In the 2020 case of OSE v HAN, District Court Judge Byrne QC considered an appeal of a decision of a magistrate to, in effect, summarily dismiss an application for a protection order under the Domestic and Family Violence Protection Act.
As part of his judgment Judge Byrne QC concluded that an implied power to summarily dismiss or terminate an application for a protection order does exist.
In summary Judge Byrne QC reasoned as follows.
The Magistrates Court is itself created by statute.  … It is therefore imbued with all express powers conferred on it by statue, as well as the power to do anything necessary for the exercise of those express powers.
In proceedings under the Domestic and Family Violence Protection Act……the Court [is] specifically empowered to “hear and decide the application” for the protection order. The Act neither prescribes nor proscribes the methods by which the Court can “hear and decide the application”. The absence of conferral of an expressed power to determine a proceeding by a no case submission does not necessarily mean that the use of that procedure is unavailable.
 A power will be implied only if it is “necessary” for the effective exercise of the jurisdiction which is expressly conferred, and is confined to that which is actually necessary.
 …The broad power to “hear and decide the application” expressly conferred in the present matter stands in contrast to those more restrictive provisions [in a committal hearing], and permits the existence of an implied power to summarily dismiss the application or otherwise summarily terminate the application, in appropriate circumstances.
 In my view, a Court hearing an application for a Protection Order under the DFVP Act has an implied power to summarily dismiss or otherwise terminate the proceedings determining the application on the basis of a lack of evidence capable of supporting the making of the order sought, where that is appropriate…
 …The power is however not unrestrained, and the occasion to exercise it will be relatively infrequent.
 In order to give effect to the fact that an application for summary dismissal of the application for a Protection Order can only be granted after exercising exceptional caution and only when the need is clearly demonstrated, and to give effect to the principles for administering the DFVP Act, I consider that the following principles apply:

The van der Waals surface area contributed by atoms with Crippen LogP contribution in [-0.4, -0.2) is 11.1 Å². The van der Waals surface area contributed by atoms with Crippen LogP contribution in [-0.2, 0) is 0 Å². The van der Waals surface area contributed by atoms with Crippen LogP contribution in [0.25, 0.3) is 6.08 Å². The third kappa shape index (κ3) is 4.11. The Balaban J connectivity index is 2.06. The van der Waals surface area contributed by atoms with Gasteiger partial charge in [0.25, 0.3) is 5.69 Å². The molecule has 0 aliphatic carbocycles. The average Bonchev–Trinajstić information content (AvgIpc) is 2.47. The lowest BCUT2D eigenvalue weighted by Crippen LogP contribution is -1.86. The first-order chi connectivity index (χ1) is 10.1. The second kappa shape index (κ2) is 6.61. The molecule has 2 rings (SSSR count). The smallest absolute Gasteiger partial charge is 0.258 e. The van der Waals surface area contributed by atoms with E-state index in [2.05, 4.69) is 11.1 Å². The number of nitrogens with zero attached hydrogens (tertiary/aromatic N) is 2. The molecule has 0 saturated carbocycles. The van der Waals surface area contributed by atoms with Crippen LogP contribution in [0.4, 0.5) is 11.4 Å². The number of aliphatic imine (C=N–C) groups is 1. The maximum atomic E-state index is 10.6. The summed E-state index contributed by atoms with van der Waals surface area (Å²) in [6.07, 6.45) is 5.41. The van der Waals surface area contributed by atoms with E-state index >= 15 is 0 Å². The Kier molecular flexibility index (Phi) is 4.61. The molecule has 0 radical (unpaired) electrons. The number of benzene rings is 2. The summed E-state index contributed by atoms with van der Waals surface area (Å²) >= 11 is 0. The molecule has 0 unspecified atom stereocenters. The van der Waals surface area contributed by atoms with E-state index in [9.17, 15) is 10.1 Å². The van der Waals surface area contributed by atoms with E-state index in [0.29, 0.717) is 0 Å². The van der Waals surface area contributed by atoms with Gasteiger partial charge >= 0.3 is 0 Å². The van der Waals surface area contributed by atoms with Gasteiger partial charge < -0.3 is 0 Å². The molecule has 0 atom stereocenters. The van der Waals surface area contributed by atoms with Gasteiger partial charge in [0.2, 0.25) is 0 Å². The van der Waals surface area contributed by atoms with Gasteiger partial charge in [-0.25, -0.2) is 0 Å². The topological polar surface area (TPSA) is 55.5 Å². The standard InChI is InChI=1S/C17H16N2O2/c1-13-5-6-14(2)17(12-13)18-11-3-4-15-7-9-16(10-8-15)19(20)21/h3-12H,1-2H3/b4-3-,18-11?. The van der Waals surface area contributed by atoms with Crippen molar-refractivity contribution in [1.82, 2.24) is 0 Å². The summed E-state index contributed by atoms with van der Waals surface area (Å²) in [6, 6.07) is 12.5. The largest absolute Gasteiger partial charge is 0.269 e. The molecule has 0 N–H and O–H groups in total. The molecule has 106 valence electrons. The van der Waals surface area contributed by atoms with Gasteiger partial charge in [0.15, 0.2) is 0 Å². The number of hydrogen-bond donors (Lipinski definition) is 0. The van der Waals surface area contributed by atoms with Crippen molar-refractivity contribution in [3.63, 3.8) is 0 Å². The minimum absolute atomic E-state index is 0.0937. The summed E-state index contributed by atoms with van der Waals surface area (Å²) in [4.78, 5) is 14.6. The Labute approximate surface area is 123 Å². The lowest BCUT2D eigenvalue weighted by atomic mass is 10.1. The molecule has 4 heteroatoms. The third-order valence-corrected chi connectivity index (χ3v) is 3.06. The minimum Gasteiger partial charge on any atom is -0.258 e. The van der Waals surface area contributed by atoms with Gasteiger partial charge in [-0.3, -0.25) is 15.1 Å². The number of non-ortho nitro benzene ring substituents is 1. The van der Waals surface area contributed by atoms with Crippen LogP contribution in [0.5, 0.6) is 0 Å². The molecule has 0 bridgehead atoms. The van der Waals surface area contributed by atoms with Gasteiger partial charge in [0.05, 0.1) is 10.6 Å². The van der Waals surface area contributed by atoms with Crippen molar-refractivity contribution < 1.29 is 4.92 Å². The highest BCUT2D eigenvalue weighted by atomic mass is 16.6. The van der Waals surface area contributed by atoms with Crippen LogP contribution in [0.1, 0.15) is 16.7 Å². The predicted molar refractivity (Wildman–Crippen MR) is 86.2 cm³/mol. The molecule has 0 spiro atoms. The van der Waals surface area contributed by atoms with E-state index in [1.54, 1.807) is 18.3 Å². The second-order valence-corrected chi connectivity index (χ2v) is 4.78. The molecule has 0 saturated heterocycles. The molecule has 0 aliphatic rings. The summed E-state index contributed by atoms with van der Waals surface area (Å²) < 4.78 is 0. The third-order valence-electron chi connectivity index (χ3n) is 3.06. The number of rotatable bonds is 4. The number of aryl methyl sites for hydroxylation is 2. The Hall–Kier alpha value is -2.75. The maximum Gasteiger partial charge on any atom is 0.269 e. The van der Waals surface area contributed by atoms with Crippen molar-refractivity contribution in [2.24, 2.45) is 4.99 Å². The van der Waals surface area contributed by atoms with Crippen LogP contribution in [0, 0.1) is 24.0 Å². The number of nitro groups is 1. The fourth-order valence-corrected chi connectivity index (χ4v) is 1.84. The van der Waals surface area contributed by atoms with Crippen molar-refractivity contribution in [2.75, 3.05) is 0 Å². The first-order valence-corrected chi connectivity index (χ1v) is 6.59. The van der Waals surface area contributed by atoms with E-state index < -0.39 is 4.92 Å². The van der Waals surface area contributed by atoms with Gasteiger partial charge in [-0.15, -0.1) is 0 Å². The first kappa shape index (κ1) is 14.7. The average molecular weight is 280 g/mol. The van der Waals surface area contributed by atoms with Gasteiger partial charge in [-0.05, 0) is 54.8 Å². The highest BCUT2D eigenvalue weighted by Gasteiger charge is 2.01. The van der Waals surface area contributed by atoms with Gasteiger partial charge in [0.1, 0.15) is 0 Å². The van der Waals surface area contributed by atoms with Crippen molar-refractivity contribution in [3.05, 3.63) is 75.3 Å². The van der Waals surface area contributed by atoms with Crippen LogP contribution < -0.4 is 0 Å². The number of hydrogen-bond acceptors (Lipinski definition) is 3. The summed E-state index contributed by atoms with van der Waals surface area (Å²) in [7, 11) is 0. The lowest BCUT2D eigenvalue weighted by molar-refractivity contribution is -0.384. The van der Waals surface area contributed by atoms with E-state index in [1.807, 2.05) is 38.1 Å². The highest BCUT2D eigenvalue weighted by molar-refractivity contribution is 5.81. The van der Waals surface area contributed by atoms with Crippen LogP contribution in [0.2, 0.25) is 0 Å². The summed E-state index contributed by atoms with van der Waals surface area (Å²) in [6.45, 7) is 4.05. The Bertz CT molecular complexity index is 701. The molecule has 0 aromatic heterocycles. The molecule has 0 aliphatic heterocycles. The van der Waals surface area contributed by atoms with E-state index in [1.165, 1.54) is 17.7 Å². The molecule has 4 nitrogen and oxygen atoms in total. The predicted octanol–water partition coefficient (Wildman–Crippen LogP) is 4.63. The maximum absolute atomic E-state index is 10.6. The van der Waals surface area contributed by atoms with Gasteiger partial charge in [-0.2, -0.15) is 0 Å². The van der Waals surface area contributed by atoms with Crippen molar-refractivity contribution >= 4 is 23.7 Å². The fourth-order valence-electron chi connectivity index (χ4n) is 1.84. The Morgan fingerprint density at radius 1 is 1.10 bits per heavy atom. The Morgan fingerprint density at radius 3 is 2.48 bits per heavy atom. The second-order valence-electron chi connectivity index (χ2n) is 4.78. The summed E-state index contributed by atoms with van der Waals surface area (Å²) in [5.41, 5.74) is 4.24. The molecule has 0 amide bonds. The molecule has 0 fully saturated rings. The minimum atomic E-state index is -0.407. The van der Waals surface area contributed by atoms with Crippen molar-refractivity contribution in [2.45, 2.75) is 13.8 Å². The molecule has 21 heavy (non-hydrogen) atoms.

(a) Given the nature of an application for summary dismissal and the fact it is brought before a judicial officer who is both the tribunal of fact and the tribunal of law, any factors which may tend to make consideration of the application inappropriate for any reason must be given full weight, and should usually result in the judicial officer declining to consider the application until all evidence is adduced in the hearing. It is only in the very clearest of cases that the application should be entertained before the respondent has been put to his or her election.
(b) If the application is entertained prior to the respondent being put to their election, the application must be determined only on the evidence adduced in the applicant’s case. This will include any material tendered by the applicant which benefits the respondent, but will not include any material tendered by the respondent during the applicant’s case unless it is made admissible through cross-examination (or in this case where the rules of evidence do not apply, is properly received as a result of cross-examination). If there is any evidence in the applicant’s case which, taken at its highest, is capable of supporting the application, no matter how tenuous or inherently weak or vague, the application for summary dismissal must be dismissed.
(c) Where the respondent is put to his or her election and declines to give or call any (possibly further) evidence, the application for summary dismissal must be determined in the manner outlined in the sub-paragraph immediately above, but any inferences that arise in the particular circumstances from the election to not adduce any evidence can also be taken into account.
(d) Where the respondent is put to his or her election and elects to give or call evidence, the application for summary dismissal must be determined on all of the evidence.
But while the power exists it should be noted that …the fact of a successful application for summary dismissal will not necessarily determine the success of a costs application.
If you are an Applicant or Respondent in an Application for a Protection Order and require advice on whether an application for summary dismissal may be appropriate in your matter, the litigation team at FC Lawyers is here to assist in your legal matters and to answer any queries or concerns you might have.
Contact our experienced team today.
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